The only other advantage that was listed was that the frame might be stiffer in the bottom bracket area. For the use most customers intend, what is the advantage of that?
    The final argument is that if this design was lighter and stiffer it would be better for road racing. How many stages of the TdF have been won on a compact frame? This is especially significant in light of the fact that companies use the TdF so much for marketing to sell bikes to people like me, who have no use for a racing bike.
    Again, why should I "Mr. Charity Ride" get a custom compact frame with a giant seat post?
    The picture is from Spectrum's website and is this month's bike of the month. I doubt it is was taken in downtown Austin. If I was going to take a picture on Town Lake, it wouldn't be of a bike
    Last edited by CardiacKid; 02-09-06 at 08:01 PM.

  14. #14
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    HI...

    I have a ridley compact frame... the frame is super stiff... maybe one of the best road bikes i ever road... and in my case is that im just in the middle of sizes.. between a medium and a large... I decided a large because of the efective lenght of it, thats all.. What else i can say about a compact frame? hmmm... comfortable? yes.. but it is because of the brand maybe... stable? yes.... I can ride no hands even in tarmac with that thing... well... market goes here and there... but what i know is that initially compact or sloping frames were created for short people... now they have the chance of getting a better fit.. girls have that problem too... dunno... I have my "del valle" in still and i love it too (regular configuration)...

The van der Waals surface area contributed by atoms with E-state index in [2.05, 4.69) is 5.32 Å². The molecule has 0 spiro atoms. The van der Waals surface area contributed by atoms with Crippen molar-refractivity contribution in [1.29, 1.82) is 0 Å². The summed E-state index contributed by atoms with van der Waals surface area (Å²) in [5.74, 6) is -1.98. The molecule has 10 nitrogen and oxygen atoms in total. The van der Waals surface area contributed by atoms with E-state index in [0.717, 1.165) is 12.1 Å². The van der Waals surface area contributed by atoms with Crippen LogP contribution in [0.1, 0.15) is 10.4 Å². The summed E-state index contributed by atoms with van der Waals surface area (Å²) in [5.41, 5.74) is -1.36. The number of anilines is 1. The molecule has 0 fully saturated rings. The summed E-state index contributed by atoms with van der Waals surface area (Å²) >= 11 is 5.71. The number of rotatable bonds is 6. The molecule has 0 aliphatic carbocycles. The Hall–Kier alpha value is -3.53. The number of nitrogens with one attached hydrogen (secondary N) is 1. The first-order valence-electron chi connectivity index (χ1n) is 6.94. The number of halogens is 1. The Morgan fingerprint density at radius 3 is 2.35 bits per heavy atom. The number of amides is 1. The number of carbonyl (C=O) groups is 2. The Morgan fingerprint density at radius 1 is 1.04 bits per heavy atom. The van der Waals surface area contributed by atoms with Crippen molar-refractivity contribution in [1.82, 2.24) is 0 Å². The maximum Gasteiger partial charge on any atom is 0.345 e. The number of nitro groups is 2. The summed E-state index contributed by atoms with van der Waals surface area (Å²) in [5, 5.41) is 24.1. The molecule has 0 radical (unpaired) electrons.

Again.. lets see what the guys came up with to sell the PILLS now... the worse part is that the people buy the ideas in the magazines... well I dont read stuff anyways...

    cya

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    now the point... I forgot it...! I would use a custom made compact frame.. im just between sizes hehe...


  16. #16
    Shut up and ride
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    Speaking for myself the sloping top tube on my Curtlo lets the bike fit my freakishly short legs and long upper body.

  17. #17
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    Quote Originally Posted by StanSeven
    In terms of functions, the sloping tube serves several purposes. It allows some configurations to be set up so the frame doesn't look funny. The compact design allows for the bars to get higher if that's what the rider wants. It also alllows for a slightly stiffer bottom and rear. Finally it results in a slight weight reduction, particulary if a super long seatpost isn't required.